In the Sundarbans, tigers symbolize the extraordinary power of the natural world. Locals know that the tigers are always there and can appear and kill with no notice, and they overwhelmingly believe that to even say the word "tiger" is to call the beast itself. Though tigers certainly aren't the only animal or natural force capable of killing people, the special reverence afforded to tigers makes them the representative of the deadliness of the Sundarbans as a whole. Like the tigers, the landscape itself must be treated with respect, reverence, and fear.
Tigers Quotes in The Hungry Tide
But for these women the imagining of early widowhood was not a wasted effort: the hazards of life in the tide country were so great; so many perished in their youth, men especially, that almost without exception the fate that they had prepared themselves for did indeed befall them.
"Who are these people, I wondered, who love animals so much that they are willing to kill us for them […] it seemed to me that this whole world had become a place of animals, and our fault, our crime, was that we were human beings, trying to live as human beings always have, from the water and the soil."
"Because it was people like you," said Kanai, "who made a push to protect the wildlife here, without regard for the human costs. And I'm complicit because people like me […] have chosen to hide these costs, basically in order to curry favor with their Western patrons. It's not hard to ignore the people who're dying—after all, they are the poorest of the poor."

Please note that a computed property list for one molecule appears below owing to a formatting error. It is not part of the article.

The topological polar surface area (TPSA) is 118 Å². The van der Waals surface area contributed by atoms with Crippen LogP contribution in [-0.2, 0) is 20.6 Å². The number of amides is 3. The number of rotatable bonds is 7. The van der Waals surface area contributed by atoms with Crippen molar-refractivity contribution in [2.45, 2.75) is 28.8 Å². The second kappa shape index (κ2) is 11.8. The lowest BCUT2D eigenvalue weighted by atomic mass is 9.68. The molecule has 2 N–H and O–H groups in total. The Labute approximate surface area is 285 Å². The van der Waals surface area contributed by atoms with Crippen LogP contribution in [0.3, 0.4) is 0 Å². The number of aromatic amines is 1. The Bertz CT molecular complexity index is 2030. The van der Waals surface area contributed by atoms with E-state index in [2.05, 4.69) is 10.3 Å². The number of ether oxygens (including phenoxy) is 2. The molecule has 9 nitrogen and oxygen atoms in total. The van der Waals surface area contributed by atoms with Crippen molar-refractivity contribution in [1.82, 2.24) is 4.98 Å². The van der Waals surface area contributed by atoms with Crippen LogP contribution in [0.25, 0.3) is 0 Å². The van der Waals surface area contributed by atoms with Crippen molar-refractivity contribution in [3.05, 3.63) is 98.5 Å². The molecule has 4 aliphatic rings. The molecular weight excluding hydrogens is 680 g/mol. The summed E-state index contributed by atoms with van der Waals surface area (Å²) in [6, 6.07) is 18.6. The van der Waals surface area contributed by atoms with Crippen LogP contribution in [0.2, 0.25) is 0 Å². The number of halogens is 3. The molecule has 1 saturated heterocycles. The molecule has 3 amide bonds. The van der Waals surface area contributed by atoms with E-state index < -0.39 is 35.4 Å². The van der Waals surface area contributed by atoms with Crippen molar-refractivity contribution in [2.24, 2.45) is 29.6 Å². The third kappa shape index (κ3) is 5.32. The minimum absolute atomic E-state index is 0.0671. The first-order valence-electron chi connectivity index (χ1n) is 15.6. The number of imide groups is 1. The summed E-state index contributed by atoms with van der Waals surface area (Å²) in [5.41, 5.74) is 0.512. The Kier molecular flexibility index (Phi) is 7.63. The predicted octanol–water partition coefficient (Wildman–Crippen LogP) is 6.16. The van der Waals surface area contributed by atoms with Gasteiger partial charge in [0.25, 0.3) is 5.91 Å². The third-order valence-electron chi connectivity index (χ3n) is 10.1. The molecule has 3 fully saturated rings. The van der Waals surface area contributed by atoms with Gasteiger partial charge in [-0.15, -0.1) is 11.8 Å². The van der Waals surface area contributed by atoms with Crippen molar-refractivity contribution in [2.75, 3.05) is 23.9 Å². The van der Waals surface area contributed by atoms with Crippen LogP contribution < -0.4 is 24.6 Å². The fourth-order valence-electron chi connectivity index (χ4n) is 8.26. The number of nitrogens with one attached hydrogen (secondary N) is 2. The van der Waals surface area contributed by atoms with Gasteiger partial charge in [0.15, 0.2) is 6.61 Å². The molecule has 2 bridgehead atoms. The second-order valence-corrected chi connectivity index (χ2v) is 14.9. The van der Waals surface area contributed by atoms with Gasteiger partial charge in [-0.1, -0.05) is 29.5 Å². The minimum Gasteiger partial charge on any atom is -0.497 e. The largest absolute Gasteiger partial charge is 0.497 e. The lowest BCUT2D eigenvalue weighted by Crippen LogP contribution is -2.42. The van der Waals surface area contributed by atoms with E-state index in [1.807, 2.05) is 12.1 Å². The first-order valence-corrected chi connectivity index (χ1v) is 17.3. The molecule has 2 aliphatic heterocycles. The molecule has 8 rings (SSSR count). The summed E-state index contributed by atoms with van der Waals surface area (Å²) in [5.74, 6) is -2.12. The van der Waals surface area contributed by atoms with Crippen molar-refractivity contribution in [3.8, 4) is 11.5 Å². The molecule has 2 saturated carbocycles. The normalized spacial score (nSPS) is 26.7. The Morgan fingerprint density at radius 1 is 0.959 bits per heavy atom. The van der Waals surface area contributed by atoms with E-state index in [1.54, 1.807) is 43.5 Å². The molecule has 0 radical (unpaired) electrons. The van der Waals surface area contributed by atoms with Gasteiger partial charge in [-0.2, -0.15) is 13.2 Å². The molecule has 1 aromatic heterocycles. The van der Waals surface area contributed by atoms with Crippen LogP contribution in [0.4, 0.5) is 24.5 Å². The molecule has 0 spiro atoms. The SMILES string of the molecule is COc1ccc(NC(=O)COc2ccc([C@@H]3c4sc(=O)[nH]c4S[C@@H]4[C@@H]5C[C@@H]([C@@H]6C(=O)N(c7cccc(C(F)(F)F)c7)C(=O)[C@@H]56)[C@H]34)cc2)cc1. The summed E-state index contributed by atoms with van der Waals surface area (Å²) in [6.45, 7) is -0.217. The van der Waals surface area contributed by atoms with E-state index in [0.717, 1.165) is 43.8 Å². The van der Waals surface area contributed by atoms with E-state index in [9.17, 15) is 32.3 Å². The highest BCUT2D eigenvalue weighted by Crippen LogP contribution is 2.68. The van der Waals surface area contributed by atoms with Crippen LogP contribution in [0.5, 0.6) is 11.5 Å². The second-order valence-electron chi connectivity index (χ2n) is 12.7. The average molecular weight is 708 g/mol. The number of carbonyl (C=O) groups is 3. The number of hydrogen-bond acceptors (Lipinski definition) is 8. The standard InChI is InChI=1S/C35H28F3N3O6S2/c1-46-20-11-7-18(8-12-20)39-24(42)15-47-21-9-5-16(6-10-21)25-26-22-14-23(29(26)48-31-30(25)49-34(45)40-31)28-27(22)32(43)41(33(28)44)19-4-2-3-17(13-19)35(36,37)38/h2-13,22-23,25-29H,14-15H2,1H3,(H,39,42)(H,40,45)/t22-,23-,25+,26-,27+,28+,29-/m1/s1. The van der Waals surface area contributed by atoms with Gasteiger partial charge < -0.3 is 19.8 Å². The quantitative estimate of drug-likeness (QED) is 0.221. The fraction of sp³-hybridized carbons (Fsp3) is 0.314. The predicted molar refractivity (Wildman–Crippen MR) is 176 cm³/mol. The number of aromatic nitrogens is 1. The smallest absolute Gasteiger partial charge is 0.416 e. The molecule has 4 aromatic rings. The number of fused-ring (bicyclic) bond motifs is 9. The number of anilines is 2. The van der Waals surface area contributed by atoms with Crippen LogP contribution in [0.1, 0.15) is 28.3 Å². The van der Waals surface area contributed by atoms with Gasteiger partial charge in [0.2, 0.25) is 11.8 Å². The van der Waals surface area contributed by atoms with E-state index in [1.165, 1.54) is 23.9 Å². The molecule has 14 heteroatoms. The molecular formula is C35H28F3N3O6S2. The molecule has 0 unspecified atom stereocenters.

[…] He had become a token for a vision of human beings in which a man like Fokir counted for nothing, a man whose value was less than an animal. In seeing himself in this way, it seemed perfectly comprehensible to Kanai why Fokir should want him dead—but he understood also that this was not how it would be. Fokir had brought him here not because he wanted him to die, but because he wanted him to be judged.
Wasn't this why people who lived in close proximity with tigers so often regarded them as being something more than just animals? Because the tiger was the only animal that forgave you for being so ill at ease in your translated world?
The words he had been searching for, the euphemisms that were the source of his panic, had been replaced by the thing itself, except that without words it could not be apprehended or understood. It was an artifact of pure intuition, so real that the thing itself could not have dreamed of existing so intensely.